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The Centers for Disease Control and Prevention (CDC), multiple states, and the U.S. Department of Agriculture’s Animal and Plant Health Inspection Service (USDA-APHIS) are investigating 10 separate multistate outbreaks of Salmonella infections in people who had contact with live poultry in backyard flocks. Since June 1, 2017, 418 more ill people have been reported. The most recent illness began on June 20, 2017.
These outbreaks are caused by several DNA fingerprints of different Salmonella bacteria: Salmonella Braenderup, Salmonella Enteritidis, Salmonella Hadar, Salmonella I 4,,12:i-, Salmonella Indiana, Salmonella Infantis, Salmonella Litchfield, Salmonella Mbandaka, Salmonella Muenchen, Salmonella Typhimurium.
The outbreak strains of Salmonella have infected a reported 790 people in 48 states and the District of Columbia.
Illnesses started on dates ranging from January 4, 2017 to June 20, 2017.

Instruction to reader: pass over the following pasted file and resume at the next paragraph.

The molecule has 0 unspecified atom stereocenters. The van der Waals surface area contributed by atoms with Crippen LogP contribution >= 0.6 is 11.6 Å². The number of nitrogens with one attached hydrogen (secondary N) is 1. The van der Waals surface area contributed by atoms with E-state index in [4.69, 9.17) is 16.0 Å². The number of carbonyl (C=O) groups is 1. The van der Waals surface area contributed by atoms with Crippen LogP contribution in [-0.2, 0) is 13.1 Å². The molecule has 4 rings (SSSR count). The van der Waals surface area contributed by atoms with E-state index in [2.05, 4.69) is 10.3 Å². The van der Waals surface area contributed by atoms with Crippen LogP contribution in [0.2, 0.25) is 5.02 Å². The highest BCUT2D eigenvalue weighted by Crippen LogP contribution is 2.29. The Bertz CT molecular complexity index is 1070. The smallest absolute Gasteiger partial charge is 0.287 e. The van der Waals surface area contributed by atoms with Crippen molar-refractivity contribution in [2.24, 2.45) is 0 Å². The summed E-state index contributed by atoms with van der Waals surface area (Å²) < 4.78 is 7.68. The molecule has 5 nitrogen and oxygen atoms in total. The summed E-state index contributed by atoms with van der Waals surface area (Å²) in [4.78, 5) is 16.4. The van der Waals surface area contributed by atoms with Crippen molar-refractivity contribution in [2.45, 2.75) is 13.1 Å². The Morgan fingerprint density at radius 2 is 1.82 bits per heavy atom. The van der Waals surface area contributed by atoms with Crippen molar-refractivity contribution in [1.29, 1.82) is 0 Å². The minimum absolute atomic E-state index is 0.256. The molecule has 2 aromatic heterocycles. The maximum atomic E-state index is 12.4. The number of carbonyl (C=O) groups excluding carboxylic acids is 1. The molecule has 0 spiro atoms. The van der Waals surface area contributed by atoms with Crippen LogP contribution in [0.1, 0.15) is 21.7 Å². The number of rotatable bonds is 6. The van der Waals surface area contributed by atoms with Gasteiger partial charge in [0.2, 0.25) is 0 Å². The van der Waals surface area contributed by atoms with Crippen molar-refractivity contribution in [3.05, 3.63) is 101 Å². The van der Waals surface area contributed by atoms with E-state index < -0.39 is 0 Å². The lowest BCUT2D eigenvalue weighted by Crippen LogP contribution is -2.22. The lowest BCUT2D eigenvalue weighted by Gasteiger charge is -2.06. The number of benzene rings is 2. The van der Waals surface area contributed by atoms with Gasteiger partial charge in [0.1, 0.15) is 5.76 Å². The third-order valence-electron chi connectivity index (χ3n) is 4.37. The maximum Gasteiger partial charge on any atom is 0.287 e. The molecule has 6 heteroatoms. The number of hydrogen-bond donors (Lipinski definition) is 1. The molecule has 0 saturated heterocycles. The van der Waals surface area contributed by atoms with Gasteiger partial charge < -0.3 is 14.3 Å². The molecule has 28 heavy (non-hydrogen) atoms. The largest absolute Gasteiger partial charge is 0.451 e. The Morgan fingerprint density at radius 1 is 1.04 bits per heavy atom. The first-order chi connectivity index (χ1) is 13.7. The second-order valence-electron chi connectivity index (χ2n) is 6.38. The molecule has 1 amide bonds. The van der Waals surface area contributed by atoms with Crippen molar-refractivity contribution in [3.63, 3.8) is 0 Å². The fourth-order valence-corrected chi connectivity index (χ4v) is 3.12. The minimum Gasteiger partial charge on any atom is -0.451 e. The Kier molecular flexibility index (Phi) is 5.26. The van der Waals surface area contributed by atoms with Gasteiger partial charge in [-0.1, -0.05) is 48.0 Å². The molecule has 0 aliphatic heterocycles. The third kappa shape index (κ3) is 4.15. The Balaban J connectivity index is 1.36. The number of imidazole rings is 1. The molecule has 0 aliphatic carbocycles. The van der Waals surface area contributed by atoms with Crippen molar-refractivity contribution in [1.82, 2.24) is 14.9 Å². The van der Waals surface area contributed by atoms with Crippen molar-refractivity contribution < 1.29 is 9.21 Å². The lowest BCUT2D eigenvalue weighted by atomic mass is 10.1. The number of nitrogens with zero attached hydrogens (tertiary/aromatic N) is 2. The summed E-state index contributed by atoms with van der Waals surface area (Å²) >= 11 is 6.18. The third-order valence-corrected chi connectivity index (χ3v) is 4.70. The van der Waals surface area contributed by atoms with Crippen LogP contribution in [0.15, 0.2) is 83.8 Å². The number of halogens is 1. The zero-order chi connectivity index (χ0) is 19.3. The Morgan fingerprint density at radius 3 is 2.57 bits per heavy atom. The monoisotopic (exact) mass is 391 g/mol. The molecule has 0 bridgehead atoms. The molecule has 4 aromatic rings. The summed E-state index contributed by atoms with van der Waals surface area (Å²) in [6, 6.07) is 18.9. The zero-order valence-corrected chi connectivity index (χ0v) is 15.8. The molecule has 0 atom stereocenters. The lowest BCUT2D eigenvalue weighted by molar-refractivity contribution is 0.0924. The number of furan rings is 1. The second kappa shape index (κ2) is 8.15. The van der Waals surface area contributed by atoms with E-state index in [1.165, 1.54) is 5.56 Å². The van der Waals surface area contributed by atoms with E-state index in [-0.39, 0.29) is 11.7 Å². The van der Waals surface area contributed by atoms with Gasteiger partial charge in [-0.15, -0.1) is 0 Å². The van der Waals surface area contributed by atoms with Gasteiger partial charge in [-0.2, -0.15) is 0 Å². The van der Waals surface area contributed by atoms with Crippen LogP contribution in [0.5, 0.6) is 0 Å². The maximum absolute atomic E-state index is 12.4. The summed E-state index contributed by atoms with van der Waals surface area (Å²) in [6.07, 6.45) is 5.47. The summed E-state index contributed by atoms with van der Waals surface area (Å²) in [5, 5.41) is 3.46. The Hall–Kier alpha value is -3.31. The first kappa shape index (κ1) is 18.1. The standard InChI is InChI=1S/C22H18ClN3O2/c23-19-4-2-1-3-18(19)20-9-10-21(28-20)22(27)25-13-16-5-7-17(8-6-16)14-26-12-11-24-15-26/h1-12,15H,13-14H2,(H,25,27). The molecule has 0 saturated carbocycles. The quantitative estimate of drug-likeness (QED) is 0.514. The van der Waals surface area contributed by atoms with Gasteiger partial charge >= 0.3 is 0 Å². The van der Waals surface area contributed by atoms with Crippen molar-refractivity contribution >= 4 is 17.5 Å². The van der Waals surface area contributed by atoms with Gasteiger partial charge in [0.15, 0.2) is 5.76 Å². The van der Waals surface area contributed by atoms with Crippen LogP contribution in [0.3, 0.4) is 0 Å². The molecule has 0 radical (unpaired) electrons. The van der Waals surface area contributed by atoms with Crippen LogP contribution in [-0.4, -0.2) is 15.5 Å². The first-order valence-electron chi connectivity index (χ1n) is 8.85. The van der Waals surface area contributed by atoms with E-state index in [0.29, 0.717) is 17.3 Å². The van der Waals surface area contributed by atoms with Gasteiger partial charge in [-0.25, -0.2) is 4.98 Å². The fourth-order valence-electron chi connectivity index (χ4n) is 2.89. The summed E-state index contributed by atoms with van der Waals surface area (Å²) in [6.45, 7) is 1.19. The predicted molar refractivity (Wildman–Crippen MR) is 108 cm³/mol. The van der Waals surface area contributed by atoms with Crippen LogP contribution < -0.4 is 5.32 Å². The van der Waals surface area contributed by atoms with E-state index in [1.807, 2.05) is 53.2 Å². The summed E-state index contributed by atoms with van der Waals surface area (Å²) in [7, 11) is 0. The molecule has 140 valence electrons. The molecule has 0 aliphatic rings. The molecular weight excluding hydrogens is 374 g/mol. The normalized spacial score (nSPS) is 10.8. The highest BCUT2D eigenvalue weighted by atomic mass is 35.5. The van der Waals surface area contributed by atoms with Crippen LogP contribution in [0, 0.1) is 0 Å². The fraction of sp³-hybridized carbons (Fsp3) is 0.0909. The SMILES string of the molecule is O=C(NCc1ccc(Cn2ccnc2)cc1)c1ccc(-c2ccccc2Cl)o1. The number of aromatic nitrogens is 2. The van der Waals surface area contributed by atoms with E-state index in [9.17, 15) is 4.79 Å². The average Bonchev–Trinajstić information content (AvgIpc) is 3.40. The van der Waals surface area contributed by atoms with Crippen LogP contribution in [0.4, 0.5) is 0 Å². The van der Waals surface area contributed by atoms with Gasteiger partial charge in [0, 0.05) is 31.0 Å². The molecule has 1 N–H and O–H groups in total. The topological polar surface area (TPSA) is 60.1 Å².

Of 580 people with available information, 174 ill people have been hospitalized. No deaths have been reported.
Epidemiologic, traceback, and laboratory findings link the 10 outbreaks to contact with live poultry, such as chicks and ducklings, from multiple hatcheries.
In interviews, 409 (74%) of 553 ill people reported contact with live poultry in the week before illness started.
Contact with live poultry or their environment can make people sick with Salmonella infections. Live poultry can be carrying Salmonella bacteria but appear healthy and clean, with no sign of illness.